I prop the cutting board over the sink, brush it off, slide it back in place. I roll a two pound bread loaf across my palm, square it on the breadboard. Jane yo-yos around my elbow.

"It's up to his waist, and the other kids are ALL helping," she says.

I nod, measuring the loaf with my eyes. I grab my saw of a bread knife, heave it over the cover. A perfect slice. We hush, watch the slices lean over on each other, each hefty and warm.

"Can we have butter?"

"Sure. Just eat it outside so you don't get crumbs on the floor."

"Ok. I'll go tell Jack to take a break on the hole." Jane calls, her hair twirls like a shawl.

She's half out the door when I yell. "Hey, hey wait. What HOLE?"

"Jack's diggin' a hole."

"A hole? I hope you asked Daddy." She's out the back door, a few steps into the yard  We blink into each other's eyes. "You need to call Daddy and ask him before you dig any holes."

"Oh. Ok, we will." She gambols over the spongy brown grass.

I shrug, match a rain boot to its mate pinched in the corner. I remind myself to rally a tidy-up. Joey fishes a bent harmonica from beneath an inside out pink parka. He puffs into the kitchen. I follow, match his grubby hand to the fresh bread, scoot him outside.

Lunch. More hands find the bread, gobble it up. I brush another set of crumbs into the sink.

"Is there anymore bread?" Jane wanders past the breadboard.

"No, you guys ate it all," I say. "There are some stale sandwiches from yesterday if you want."

"Ok." She crinkles the saran back. "I love it when the honey's crunchy."

"Good. Hey, did you guys ever call Daddy?"

"No, not yet." She rips the saran off and wads it up.

"Why not?" I lean an elbow on the counter, wrinkle my forehead.

"Jack's filling in the hole first."

"Oh. Well, don't forget, ok?"

She's just rounding the corner, a skiff of breadcrumbs behind her. "We won't," she calls. I let her go.

Filling it in. Isn't that the way it goes. I slide the breadboard back in the slot. Filling it in -- I try to decide if it's guilt or good faith.

By Saturday Craig has them digging worms in the garden.


5271. "I was sort of surprised you let her sleep on your bed," Jane comments. I now know to remove pee from a mattress.

5272. "Don't laugh, you're encouraging him," Lucy says when Joey palms the ice cubes in his oatmeal.

5273. Craig steals my coffee out of the microwave. I find a decoy in it's place. The note inside says, "Just kidding." I laugh about it all morning.

5274. Creamy winter soup, the Tuesday girls, we prepare for various members absence in April.

5275. I announce pizza for dinner. The whole family cheers. We part the worries of a busy week with Grandad and Grammie. It feels like an oasis.

5276. Kale salad. Lots.

5277. "It would be scary on an ostrich farm, I think,"Jack says. "'Cause with one blow of its foot ostriches can knock you unconscious."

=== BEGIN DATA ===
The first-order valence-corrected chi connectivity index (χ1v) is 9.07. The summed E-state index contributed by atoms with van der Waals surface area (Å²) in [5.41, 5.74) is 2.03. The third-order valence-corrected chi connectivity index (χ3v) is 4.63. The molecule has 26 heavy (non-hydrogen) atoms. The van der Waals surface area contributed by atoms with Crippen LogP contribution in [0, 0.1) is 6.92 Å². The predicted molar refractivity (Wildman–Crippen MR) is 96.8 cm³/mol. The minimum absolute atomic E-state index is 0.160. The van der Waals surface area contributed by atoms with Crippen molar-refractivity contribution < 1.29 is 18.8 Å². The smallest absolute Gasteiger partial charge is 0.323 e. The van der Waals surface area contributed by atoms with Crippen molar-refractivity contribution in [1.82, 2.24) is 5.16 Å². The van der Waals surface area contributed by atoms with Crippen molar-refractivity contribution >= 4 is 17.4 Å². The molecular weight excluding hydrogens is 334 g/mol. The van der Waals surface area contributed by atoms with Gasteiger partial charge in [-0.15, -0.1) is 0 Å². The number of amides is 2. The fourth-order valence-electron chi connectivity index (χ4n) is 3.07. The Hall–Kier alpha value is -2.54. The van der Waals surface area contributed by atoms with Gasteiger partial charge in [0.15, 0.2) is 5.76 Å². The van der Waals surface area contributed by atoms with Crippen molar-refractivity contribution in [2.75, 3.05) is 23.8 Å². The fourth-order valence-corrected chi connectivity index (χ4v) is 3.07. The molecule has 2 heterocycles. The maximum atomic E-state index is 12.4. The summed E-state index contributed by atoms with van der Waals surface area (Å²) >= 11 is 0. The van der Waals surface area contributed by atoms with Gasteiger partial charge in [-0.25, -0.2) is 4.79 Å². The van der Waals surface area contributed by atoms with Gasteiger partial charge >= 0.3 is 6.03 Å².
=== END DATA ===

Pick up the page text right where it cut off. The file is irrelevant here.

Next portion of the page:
5278. Daniel and Cerissa join us for dinner. We set a coffee table for the kids. Soup, salad and bread, Jude heralding compliments like stones from a sling shot, cupcakes and blueberry squares, a circus of camaraderie and devotion, bliss -- we eat like kings. Ten children between us, and it feels like two for all the good fun and high manners.

5279. "This is REALLY good soup, Aunt Bethany," Jude says. "And I LIKE soup. This is REALLY GOOD soup. I'm gonna have another bowl. Mmmmmmmmmmmmm," he shakes his earnest head.

5280. Logan eats his cupcake liner.

5281. We feel that bond of family braided through every moment.

5282. Craig discovers a way to refill the toner in our printer.

5283. Fleece lined leggings.

5284. Almond extract.

5285. A new black nail file finally replaces the one I put in a really safe place and can't find.

5286. Mom tells me the beginning of a story about synthesia.

5287. Jack wrestles gold at the weekend tournament. All the cousins congratulate each other.

5288. Craig's parents come for lunch. We linger over soup and sun. Peace surrounds us. Affection grows.

5289. I navigate two migraines. The children pick up the slack. We pull together. Security feels good.

5290. "Baby sleeping," Joe says, his baby bear balanced on a pillow. "Shhhh," he says.

5291. I awake from one migraine to the smoke detector's scream. Toast, it must be the toast, I think. I finally roust and check. There is Lucy placidly buttering toast at the kitchen counter, fire alarm screeching high C.

5292. Craig leaves a chocolate bar on the coffeemaker.

5293. We begin to plan our garden. Black garden soil, seeds filed away and pulled out, we swell with anticipation for the good hard work ahead.

5294. Hard work. We take in it's nourishment.

Sunday, March 16, 2014


"Did you see me working?" Lucy says. She lopes to the front door, waves at me, her therapy goggles covered in fingerprints.